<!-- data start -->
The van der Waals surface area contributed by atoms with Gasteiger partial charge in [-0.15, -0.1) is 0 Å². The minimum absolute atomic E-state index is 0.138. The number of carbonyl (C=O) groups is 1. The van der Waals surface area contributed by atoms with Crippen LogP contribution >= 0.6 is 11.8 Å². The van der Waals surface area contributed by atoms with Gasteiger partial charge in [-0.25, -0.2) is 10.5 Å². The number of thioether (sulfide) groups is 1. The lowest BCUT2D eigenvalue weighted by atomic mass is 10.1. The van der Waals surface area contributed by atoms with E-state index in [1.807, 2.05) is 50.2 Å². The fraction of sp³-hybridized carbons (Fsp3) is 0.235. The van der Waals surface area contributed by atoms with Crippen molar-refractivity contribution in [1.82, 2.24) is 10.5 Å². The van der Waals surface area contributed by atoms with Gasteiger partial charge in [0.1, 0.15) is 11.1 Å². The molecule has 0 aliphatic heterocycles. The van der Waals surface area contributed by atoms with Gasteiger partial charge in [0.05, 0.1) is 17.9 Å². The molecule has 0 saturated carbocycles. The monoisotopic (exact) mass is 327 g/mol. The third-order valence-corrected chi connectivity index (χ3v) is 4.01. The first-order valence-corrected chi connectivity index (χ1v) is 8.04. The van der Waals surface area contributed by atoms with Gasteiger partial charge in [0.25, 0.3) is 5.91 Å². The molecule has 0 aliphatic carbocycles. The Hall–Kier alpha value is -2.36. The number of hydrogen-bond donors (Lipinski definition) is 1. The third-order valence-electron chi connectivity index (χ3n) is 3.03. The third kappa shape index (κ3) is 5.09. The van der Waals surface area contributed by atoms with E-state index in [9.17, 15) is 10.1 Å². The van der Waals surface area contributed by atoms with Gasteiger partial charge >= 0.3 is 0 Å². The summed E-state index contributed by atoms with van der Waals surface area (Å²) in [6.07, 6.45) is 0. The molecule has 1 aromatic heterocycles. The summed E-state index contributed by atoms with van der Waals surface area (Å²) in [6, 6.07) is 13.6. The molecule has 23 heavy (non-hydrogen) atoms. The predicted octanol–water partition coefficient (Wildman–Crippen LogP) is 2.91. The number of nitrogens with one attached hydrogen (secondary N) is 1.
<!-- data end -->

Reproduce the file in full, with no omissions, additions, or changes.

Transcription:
The van der Waals surface area contributed by atoms with Gasteiger partial charge in [-0.15, -0.1) is 0 Å². The minimum absolute atomic E-state index is 0.138. The number of carbonyl (C=O) groups is 1. The van der Waals surface area contributed by atoms with Crippen LogP contribution >= 0.6 is 11.8 Å². The van der Waals surface area contributed by atoms with Gasteiger partial charge in [-0.25, -0.2) is 10.5 Å². The number of thioether (sulfide) groups is 1. The lowest BCUT2D eigenvalue weighted by atomic mass is 10.1. The van der Waals surface area contributed by atoms with E-state index in [1.807, 2.05) is 50.2 Å². The fraction of sp³-hybridized carbons (Fsp3) is 0.235. The van der Waals surface area contributed by atoms with Crippen molar-refractivity contribution in [1.82, 2.24) is 10.5 Å². The van der Waals surface area contributed by atoms with Gasteiger partial charge in [0.1, 0.15) is 11.1 Å². The molecule has 0 aliphatic heterocycles. The van der Waals surface area contributed by atoms with Gasteiger partial charge in [0.05, 0.1) is 17.9 Å². The molecule has 0 saturated carbocycles. The monoisotopic (exact) mass is 327 g/mol. The third-order valence-corrected chi connectivity index (χ3v) is 4.01. The first-order valence-corrected chi connectivity index (χ1v) is 8.04. The van der Waals surface area contributed by atoms with Gasteiger partial charge in [0.25, 0.3) is 5.91 Å². The molecule has 0 aliphatic carbocycles. The Hall–Kier alpha value is -2.36. The number of hydrogen-bond donors (Lipinski definition) is 1. The third-order valence-electron chi connectivity index (χ3n) is 3.03. The third kappa shape index (κ3) is 5.09. The van der Waals surface area contributed by atoms with E-state index in [9.17, 15) is 10.1 Å². The van der Waals surface area contributed by atoms with Gasteiger partial charge >= 0.3 is 0 Å². The summed E-state index contributed by atoms with van der Waals surface area (Å²) in [6.07, 6.45) is 0. The molecule has 1 aromatic heterocycles. The summed E-state index contributed by atoms with van der Waals surface area (Å²) in [6, 6.07) is 13.6. The molecule has 23 heavy (non-hydrogen) atoms. The predicted octanol–water partition coefficient (Wildman–Crippen LogP) is 2.91. The number of nitrogens with one attached hydrogen (secondary N) is 1.